Introduction -- Habari ya Contact Zone? East African Literature Revisited

April 2015
Matatu: Journal for African Culture & Society;Apr2015, Vol. 46, p1
Academic Journal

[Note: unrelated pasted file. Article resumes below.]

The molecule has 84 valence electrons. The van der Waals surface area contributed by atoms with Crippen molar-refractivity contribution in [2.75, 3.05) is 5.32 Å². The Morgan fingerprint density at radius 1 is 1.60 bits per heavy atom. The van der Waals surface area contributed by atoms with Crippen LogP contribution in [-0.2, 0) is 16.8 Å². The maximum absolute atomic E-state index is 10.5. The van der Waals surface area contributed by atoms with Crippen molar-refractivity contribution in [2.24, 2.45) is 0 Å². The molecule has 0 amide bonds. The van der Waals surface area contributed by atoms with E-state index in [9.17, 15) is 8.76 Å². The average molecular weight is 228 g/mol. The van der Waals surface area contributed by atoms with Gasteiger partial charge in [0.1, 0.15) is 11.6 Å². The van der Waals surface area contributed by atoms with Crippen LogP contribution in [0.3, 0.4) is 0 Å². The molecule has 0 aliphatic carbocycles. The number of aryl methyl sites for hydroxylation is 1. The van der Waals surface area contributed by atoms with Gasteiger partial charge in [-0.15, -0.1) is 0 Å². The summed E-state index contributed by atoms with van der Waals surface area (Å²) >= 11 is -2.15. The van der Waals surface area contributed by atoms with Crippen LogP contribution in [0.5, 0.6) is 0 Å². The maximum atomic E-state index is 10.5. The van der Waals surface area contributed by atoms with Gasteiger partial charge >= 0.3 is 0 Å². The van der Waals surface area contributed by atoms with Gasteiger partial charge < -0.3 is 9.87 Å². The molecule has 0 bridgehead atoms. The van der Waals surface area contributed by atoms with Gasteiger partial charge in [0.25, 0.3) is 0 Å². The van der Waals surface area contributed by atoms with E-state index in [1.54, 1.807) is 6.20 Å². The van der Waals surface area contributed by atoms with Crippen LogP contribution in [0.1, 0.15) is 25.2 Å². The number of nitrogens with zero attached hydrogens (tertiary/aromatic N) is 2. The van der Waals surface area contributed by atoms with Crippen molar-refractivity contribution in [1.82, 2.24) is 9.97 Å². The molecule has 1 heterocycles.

Two languages have been particularly important in shaping the literary landscape of East Africa: Swahili and English. Today, the most vibrant contact zones between literature in English and literature in Swahili are located in Kenya and Tanzania, especially in the urban centres. Since the early 2000s, in an era of struggling multi-party democracies, globalization, and the growing influence of new electronic media, both Tanzania and Kenya are witnessing far-reaching processes of social and political change that also shape the linguistic contact zones between Swahili and English in both countries. The wide-ranging contributions in this volume explore how the linguistic contact zone of Swahili and English has shaped literary production, and how literary production itself might have influenced Swahili and English as literary languages. They also scrutinize the role of 'hybrid' and/or new languages like Sheng and Engsh, and investigate how phenomena of hybridization between Swahili and English have entered the literary sphere. They testify to a spirited exchange of ideas between writers and academics and promote transdisciplinary dialogue among several academic fields - anglophone and Swahili studies, literary studies and linguistics, East African and German academic discourse, Kenyan and Tanzanian perspectives. The contributions create a 'contact zone' of their own that will generate productive impulses for transdisciplinary research and allow readers to gain new insights into trajectories of Swahili and anglophone writing in East Africa.


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